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By Brad Tuttle
September 5, 2014
Richard Levine—Alamy

Last year, Kmart received some grief for its decision to start airing Christmas commercials in early September. Mere days after Labor Day, in fact, when most families were still in the thick of back to school shopping and the winter holidays were note remotely on the radar.

After being subjected to the unseasonably early ads, consumers took to Kmart’s Facebook page to air their grievances. “What happened to Halloween and thanksgiving?” one commenter posted. “Stop with the Christmas commercials ALREADY!!” Another raged, “Why don’t you just start this on 1st each year! This is ridiculous and if I see on ad on tv I will never stop in your store!”

Fast-forward a year, and lo and behold, Kmart is again airing a Christmas commercial within a few days of Labor Day weekend. Yet it can’t be said that Kmart, which has managed to put together some remarkably clever and funny viral commercials of late (remember Ship My Pants and Big Gas Savings?), is entirely tone deaf to last year’s criticisms.

The new Christmas commercial, the ad’s spokeswoman clarifies, is “not a Christmas commercial.” She then goes on—coyly, with strategically raised eyebrows—to make the case that shoppers should start using Kmart’s layaway right now if, “say you have an event in late December that you need a lot of gifts for,” deadpanning, “Like maybe if your entire family is having a birthday on the same day.” The ad ends wishing everyone a “Merry Birthday.” Watch it yourself if you like:

https://www.youtube.com/watch?v=lNRcg5NRaXs

Why is Kmart taking the risk of yet again turning customers off by unleashing a Christmas commercial more than 100 days before Christmas, thereby raining on everyone’s late summer? (It’s technically still summer for a couple more weeks, remember.) It seems like every shopping season seems to expand every year, so retailers are constantly trying to beat the competition to the punch in terms of snagging shopper dollars. If a shopper puts some toys and electronics on layaway at Kmart in September, after all, that shopper isn’t going to later be buying those same items at Target, Walmart, Amazon, or wherever.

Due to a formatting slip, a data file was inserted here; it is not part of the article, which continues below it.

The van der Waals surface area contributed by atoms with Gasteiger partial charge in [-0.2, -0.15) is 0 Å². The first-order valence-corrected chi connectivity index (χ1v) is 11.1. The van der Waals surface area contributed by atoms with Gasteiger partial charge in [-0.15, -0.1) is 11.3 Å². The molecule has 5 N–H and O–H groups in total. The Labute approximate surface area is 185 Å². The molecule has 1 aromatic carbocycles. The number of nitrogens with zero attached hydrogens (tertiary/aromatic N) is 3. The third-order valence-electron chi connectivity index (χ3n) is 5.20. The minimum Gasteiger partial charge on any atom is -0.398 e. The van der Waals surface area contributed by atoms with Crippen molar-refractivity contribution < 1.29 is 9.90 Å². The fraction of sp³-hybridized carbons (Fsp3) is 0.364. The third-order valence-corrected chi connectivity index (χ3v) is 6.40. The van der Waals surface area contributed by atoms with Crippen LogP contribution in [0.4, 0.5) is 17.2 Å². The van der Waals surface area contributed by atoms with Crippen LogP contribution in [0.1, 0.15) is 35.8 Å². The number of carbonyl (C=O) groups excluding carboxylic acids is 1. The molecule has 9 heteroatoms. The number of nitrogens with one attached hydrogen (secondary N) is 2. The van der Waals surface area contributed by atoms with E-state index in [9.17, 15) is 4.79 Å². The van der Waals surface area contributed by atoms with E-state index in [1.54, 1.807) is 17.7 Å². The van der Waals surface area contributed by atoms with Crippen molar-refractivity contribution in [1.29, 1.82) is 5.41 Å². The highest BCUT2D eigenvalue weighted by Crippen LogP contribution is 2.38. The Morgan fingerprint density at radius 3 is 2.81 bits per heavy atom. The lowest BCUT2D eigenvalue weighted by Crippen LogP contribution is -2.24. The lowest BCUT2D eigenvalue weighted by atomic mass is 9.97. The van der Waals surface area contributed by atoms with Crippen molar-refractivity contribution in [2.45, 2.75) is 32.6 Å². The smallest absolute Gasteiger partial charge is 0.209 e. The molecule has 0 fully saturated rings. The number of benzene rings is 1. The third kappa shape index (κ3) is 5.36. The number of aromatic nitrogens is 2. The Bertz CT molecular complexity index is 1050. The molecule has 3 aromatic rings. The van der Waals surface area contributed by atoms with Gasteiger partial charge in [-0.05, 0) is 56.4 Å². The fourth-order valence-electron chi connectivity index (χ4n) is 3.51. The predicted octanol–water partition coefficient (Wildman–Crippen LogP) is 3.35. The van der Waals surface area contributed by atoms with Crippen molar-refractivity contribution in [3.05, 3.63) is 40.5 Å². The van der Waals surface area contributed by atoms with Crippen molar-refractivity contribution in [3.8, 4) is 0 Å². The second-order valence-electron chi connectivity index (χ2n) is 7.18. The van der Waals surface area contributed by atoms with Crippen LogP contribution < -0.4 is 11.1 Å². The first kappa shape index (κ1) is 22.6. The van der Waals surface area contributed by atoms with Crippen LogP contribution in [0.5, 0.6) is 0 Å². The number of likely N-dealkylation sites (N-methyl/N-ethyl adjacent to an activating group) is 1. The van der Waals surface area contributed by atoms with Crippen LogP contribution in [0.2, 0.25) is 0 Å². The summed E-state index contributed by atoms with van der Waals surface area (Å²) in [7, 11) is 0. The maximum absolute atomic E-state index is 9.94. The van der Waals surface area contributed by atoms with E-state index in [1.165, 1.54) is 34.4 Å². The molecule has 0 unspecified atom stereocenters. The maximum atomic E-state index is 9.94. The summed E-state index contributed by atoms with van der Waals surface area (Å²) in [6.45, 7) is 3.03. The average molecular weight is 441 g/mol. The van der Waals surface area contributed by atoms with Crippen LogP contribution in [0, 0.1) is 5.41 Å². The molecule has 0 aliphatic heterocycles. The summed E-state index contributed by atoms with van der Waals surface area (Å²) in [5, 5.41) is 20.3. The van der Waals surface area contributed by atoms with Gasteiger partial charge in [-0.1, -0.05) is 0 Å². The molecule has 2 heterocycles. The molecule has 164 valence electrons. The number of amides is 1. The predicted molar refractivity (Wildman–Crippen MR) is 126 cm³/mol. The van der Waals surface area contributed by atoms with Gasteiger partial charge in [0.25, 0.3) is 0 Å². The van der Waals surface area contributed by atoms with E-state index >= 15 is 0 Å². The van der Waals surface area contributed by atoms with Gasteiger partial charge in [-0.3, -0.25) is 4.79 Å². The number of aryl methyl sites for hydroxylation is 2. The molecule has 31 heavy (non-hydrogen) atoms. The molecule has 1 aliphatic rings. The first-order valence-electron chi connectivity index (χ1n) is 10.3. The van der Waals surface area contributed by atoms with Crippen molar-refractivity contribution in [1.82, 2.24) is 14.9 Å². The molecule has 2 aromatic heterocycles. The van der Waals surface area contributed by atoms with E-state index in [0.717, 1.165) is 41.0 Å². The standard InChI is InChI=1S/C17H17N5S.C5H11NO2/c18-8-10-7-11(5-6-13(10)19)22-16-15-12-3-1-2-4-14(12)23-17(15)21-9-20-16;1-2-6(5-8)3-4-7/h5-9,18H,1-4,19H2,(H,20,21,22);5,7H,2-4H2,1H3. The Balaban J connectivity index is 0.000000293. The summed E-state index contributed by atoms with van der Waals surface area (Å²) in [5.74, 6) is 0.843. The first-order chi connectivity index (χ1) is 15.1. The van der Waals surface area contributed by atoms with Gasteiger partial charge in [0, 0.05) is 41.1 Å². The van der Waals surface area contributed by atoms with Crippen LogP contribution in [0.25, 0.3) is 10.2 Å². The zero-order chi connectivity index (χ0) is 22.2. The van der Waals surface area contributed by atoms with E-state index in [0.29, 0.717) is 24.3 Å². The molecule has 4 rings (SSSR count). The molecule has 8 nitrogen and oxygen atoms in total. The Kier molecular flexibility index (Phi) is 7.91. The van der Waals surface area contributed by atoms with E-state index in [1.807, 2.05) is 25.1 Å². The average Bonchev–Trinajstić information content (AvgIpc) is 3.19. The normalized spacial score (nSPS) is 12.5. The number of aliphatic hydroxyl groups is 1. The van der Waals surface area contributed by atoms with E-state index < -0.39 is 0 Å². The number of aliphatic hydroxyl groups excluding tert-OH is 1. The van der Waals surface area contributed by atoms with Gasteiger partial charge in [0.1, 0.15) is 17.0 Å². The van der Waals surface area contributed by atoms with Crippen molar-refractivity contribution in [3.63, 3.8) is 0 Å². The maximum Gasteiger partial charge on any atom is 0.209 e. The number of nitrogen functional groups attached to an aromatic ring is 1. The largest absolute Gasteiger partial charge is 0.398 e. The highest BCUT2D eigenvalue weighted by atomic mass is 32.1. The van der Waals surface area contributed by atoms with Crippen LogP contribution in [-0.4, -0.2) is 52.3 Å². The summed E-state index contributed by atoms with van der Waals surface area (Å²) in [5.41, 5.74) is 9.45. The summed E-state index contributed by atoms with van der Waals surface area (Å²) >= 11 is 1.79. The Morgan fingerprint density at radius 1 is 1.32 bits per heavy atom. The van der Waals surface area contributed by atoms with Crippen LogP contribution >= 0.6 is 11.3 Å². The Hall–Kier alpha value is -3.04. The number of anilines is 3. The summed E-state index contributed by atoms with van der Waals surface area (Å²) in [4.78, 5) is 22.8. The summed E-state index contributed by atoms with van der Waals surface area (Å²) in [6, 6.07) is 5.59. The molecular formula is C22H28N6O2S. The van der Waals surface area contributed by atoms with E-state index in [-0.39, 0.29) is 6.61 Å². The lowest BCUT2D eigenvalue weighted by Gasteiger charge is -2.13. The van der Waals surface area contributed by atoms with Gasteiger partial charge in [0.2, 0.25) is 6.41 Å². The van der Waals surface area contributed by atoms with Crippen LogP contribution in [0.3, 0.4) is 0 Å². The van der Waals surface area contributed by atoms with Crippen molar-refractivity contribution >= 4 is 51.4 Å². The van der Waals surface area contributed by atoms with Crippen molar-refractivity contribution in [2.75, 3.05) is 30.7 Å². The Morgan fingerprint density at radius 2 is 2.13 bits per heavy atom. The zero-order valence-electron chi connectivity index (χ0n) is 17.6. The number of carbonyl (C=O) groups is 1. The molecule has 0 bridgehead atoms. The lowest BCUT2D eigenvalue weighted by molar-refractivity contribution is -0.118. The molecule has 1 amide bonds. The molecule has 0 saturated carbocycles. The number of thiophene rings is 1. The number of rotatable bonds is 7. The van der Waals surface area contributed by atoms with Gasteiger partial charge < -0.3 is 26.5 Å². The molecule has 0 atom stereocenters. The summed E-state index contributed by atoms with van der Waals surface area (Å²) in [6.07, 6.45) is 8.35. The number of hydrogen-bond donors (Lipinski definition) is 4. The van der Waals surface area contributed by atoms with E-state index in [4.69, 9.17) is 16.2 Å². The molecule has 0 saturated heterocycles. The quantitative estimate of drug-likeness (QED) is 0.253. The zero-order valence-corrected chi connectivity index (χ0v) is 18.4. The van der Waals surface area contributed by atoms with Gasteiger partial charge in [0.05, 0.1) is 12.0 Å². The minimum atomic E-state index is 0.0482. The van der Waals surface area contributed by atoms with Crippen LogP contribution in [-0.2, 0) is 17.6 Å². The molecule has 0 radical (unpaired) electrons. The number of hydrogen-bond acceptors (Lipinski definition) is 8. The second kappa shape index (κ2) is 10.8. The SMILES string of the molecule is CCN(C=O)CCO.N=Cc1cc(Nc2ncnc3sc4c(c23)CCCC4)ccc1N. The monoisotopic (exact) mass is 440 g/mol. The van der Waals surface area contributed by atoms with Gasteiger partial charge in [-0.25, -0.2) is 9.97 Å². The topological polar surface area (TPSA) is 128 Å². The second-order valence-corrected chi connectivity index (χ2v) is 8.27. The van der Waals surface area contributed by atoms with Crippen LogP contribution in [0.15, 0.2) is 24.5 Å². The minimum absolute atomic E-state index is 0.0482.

What’s more, Kmart, which tends to attract low-income shoppers, has an especially longstanding layaway tradition. The big toy store chains and all-purpose retailers revamped layaway program a couple of years ago, slashing fees and adding perks to try to get customers on board. That trend came as something of a surprise considering that just a few years before that, many big-box stores had largely gotten rid of layaway as an option. During the years that the majority of retailers played down or did away with layaway entirely, however, Kmart kept its layaway tradition alive. And Kmart’s latest commercial and layaway promotions—no money down, no fees for many layaway contracts—shows that the retailer still considers layaway to be very important for the company, especially during the Christmas season.

Oh yeah, forgot: It’s not Christmas season yet!

The other reason Kmart executives decided to air the early commercial is that, presumably, they think it’s funny, and they hope that viewers do too. Not everyone is on board, however. Here’s a recent comment posted at Kmart’s Facebook page:

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The purpose of this disclosure is to explain how we make money without charging you for our content.

Our mission is to help people at any stage of life make smart financial decisions through research, reporting, reviews, recommendations, and tools.

Earning your trust is essential to our success, and we believe transparency is critical to creating that trust. To that end, you should know that many or all of the companies featured here are partners who advertise with us.

Our content is free because our partners pay us a referral fee if you click on links or call any of the phone numbers on our site. If you choose to interact with the content on our site, we will likely receive compensation. If you don't, we will not be compensated. Ultimately the choice is yours.

Opinions are our own and our editors and staff writers are instructed to maintain editorial integrity, but compensation along with in-depth research will determine where, how, and in what order they appear on the page.

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